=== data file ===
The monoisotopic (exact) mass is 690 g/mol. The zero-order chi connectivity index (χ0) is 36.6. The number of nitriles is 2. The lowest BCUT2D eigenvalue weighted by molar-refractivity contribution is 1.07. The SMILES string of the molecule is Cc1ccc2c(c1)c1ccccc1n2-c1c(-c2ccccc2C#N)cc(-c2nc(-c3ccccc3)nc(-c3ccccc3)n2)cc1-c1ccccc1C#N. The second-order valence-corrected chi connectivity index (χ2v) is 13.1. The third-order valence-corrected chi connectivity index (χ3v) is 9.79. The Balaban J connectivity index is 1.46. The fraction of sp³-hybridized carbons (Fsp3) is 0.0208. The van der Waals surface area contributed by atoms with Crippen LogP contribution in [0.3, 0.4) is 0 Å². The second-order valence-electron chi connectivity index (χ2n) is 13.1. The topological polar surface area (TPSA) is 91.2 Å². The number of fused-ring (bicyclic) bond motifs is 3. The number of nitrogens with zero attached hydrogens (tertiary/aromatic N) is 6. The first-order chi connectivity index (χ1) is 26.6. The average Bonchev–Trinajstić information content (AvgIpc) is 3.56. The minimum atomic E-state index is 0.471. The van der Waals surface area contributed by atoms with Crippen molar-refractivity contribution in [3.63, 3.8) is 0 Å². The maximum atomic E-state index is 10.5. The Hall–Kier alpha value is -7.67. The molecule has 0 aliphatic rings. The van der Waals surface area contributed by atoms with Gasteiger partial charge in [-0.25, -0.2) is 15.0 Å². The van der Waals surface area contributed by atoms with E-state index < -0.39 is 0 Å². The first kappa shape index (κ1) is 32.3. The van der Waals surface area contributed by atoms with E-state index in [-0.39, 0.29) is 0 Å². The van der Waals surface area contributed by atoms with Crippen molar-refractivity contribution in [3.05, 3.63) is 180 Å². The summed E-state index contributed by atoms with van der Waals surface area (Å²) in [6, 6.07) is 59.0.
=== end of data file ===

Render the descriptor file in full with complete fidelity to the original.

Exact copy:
The monoisotopic (exact) mass is 690 g/mol. The zero-order chi connectivity index (χ0) is 36.6. The number of nitriles is 2. The lowest BCUT2D eigenvalue weighted by molar-refractivity contribution is 1.07. The SMILES string of the molecule is Cc1ccc2c(c1)c1ccccc1n2-c1c(-c2ccccc2C#N)cc(-c2nc(-c3ccccc3)nc(-c3ccccc3)n2)cc1-c1ccccc1C#N. The second-order valence-corrected chi connectivity index (χ2v) is 13.1. The third-order valence-corrected chi connectivity index (χ3v) is 9.79. The Balaban J connectivity index is 1.46. The fraction of sp³-hybridized carbons (Fsp3) is 0.0208. The van der Waals surface area contributed by atoms with Crippen LogP contribution in [0.3, 0.4) is 0 Å². The second-order valence-electron chi connectivity index (χ2n) is 13.1. The topological polar surface area (TPSA) is 91.2 Å². The number of fused-ring (bicyclic) bond motifs is 3. The number of nitrogens with zero attached hydrogens (tertiary/aromatic N) is 6. The first-order chi connectivity index (χ1) is 26.6. The average Bonchev–Trinajstić information content (AvgIpc) is 3.56. The minimum atomic E-state index is 0.471. The van der Waals surface area contributed by atoms with Crippen molar-refractivity contribution in [3.63, 3.8) is 0 Å². The maximum atomic E-state index is 10.5. The Hall–Kier alpha value is -7.67. The molecule has 0 aliphatic rings. The van der Waals surface area contributed by atoms with Gasteiger partial charge in [-0.25, -0.2) is 15.0 Å². The van der Waals surface area contributed by atoms with E-state index < -0.39 is 0 Å². The first kappa shape index (κ1) is 32.3. The van der Waals surface area contributed by atoms with E-state index in [-0.39, 0.29) is 0 Å². The van der Waals surface area contributed by atoms with Crippen molar-refractivity contribution in [3.05, 3.63) is 180 Å². The summed E-state index contributed by atoms with van der Waals surface area (Å²) in [6, 6.07) is 59.0.